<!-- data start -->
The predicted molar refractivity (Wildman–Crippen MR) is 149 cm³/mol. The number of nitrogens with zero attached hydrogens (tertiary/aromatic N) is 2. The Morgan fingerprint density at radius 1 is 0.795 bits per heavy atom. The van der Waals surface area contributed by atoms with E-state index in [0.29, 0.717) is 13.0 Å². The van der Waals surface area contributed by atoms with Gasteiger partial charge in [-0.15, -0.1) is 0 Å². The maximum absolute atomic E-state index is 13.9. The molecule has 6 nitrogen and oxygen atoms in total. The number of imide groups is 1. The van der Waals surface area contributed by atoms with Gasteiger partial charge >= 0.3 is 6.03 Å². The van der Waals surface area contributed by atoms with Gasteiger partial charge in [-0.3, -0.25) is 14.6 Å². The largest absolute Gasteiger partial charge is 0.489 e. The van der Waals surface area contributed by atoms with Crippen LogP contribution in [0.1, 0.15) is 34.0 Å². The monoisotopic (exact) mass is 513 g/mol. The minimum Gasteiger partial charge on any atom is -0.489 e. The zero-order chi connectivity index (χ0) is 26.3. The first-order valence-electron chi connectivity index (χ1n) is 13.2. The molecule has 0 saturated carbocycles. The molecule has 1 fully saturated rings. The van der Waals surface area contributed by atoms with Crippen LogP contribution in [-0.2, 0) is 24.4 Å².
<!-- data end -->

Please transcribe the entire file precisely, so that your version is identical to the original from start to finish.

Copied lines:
The predicted molar refractivity (Wildman–Crippen MR) is 149 cm³/mol. The number of nitrogens with zero attached hydrogens (tertiary/aromatic N) is 2. The Morgan fingerprint density at radius 1 is 0.795 bits per heavy atom. The van der Waals surface area contributed by atoms with E-state index in [0.29, 0.717) is 13.0 Å². The van der Waals surface area contributed by atoms with Gasteiger partial charge in [-0.15, -0.1) is 0 Å². The maximum absolute atomic E-state index is 13.9. The molecule has 6 nitrogen and oxygen atoms in total. The number of imide groups is 1. The van der Waals surface area contributed by atoms with Gasteiger partial charge >= 0.3 is 6.03 Å². The van der Waals surface area contributed by atoms with Gasteiger partial charge in [-0.3, -0.25) is 14.6 Å². The largest absolute Gasteiger partial charge is 0.489 e. The van der Waals surface area contributed by atoms with Crippen LogP contribution in [0.1, 0.15) is 34.0 Å². The monoisotopic (exact) mass is 513 g/mol. The minimum Gasteiger partial charge on any atom is -0.489 e. The zero-order chi connectivity index (χ0) is 26.3. The first-order valence-electron chi connectivity index (χ1n) is 13.2. The molecule has 0 saturated carbocycles. The molecule has 1 fully saturated rings. The van der Waals surface area contributed by atoms with Crippen LogP contribution in [-0.2, 0) is 24.4 Å².